James Mangrum has continued recording and touring with a series of different Black Oak lineups, up to the present day. Black Oak Arkansas currently enjoys a loyal fan following. However, the later lineups have yet to duplicate the level of album sales that the original lineup generated in the early-mid 1970s. Jim Dandy is credited with inspiring Van Halen frontman David Lee Roth's image and onstage persona as well. In addition, in the 1980s former Maine State Representative Chris Greeley once 'opened' for them as a member of the rock band Toyz.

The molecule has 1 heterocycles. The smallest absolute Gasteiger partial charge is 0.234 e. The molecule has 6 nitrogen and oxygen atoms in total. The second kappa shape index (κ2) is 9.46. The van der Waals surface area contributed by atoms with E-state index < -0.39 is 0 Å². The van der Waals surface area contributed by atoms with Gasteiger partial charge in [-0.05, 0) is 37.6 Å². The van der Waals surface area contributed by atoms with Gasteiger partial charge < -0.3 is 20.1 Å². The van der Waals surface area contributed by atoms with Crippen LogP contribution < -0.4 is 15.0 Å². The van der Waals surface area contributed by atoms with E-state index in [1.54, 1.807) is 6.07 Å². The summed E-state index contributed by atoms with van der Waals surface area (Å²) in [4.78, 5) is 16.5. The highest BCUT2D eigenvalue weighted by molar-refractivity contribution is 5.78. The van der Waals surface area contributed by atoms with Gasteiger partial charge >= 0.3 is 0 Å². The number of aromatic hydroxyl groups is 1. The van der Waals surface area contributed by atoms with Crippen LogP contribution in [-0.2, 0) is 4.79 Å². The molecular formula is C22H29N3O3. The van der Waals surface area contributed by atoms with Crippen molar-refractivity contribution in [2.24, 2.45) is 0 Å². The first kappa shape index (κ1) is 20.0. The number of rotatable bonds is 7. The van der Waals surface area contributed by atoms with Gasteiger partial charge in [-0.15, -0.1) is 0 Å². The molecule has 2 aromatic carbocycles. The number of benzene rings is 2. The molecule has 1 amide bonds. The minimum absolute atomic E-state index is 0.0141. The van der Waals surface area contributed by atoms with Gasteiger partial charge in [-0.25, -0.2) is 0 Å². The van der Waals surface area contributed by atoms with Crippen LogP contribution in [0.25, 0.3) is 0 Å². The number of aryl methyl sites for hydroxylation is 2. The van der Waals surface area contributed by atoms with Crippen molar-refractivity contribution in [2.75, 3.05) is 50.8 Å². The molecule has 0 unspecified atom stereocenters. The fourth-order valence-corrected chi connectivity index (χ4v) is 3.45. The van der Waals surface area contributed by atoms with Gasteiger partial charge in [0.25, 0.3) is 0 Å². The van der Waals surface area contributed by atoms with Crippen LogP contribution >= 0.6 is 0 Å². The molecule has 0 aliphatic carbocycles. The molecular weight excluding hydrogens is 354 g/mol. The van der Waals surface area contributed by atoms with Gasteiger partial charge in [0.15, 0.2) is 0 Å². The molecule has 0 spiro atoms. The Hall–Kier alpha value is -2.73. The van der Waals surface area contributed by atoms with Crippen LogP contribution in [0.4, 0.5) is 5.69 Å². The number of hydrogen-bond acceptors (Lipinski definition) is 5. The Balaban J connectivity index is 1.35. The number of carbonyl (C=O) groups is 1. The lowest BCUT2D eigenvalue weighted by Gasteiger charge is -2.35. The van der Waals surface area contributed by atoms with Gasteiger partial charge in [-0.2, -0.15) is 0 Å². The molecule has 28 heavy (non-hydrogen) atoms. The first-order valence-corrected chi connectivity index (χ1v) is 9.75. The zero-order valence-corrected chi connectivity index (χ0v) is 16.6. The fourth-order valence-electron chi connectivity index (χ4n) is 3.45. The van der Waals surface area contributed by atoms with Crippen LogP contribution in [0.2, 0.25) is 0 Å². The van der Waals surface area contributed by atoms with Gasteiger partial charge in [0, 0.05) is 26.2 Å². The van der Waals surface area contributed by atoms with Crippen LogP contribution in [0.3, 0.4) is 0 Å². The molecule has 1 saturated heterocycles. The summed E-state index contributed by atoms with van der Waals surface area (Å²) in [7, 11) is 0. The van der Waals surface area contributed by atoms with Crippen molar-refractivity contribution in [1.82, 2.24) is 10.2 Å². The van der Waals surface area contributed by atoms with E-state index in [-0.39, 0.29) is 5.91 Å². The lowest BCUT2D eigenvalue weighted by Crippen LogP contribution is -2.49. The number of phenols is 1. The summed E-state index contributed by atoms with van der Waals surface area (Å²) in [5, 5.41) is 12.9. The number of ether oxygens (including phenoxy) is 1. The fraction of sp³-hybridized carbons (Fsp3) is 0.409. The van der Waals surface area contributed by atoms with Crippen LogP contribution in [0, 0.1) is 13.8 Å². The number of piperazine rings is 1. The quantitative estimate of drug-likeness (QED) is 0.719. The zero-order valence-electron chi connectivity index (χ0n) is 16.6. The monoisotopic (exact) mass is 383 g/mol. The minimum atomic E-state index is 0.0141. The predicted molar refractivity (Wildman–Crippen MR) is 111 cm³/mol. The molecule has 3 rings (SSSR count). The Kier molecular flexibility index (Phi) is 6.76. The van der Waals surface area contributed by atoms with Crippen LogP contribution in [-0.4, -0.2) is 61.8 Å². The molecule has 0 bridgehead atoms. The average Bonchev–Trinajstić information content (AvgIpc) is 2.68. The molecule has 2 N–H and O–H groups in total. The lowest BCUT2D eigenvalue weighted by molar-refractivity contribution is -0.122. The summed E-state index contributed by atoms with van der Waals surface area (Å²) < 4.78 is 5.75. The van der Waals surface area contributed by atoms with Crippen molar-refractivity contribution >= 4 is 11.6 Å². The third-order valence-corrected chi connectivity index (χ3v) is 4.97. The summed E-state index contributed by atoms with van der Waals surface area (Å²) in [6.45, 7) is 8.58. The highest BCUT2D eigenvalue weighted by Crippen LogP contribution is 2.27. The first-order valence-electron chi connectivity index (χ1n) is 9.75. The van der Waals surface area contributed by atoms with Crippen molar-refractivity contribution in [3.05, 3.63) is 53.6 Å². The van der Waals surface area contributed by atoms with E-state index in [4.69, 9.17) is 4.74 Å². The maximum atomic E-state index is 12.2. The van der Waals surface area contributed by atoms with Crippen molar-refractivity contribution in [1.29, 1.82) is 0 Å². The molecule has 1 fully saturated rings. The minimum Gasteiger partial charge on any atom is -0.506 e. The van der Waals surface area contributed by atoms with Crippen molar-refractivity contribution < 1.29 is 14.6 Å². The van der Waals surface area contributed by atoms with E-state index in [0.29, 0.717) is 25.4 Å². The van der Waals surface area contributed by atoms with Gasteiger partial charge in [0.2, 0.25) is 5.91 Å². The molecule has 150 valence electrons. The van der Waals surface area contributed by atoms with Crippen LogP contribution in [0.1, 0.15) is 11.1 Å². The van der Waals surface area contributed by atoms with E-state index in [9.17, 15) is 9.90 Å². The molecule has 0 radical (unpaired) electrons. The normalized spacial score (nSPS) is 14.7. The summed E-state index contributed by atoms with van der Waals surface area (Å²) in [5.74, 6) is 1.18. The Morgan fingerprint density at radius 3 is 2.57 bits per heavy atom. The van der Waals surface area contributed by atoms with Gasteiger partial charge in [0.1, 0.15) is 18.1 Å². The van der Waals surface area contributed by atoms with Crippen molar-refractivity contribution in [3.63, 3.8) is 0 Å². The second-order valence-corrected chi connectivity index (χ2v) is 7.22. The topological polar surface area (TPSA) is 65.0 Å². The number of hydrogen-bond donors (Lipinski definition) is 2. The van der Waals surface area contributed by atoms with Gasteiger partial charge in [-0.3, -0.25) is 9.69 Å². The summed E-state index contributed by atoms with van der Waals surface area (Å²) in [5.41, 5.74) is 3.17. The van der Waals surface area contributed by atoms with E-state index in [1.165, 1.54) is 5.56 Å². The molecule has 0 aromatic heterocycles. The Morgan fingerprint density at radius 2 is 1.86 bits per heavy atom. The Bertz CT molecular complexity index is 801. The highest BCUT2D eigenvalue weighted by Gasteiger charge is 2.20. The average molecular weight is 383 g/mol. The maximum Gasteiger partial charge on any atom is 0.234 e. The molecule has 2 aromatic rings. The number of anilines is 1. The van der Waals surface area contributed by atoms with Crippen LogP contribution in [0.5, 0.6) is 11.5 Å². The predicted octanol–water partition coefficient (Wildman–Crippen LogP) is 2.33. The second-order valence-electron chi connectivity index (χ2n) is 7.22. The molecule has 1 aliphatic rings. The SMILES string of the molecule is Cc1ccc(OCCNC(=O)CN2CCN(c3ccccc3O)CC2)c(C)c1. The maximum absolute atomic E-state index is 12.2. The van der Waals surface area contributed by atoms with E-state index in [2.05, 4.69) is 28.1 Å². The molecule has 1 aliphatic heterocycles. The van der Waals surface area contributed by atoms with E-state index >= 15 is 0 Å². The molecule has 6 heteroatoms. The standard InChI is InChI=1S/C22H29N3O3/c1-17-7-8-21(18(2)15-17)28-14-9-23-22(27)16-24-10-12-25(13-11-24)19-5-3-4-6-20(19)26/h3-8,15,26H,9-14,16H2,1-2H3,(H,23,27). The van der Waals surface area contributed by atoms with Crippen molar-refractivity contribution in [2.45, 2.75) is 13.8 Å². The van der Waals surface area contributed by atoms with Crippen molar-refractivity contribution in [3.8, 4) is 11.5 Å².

Original Black Oak Arkansas guitarist Stanley Knight passed away on February 16, 2013, just four days after his 64th birthday following a brief battle with cancer. Singer Ruby Starr also succumbed to cancer on January 14, 1995.
In 2013, Jim Dandy and Black Oak Arkansas entered into a new management arrangement with indiGOLD Management. The band plans to enter the studio in March, release a new album for Atlantic Records late in the year, and begin touring to support the album after its release.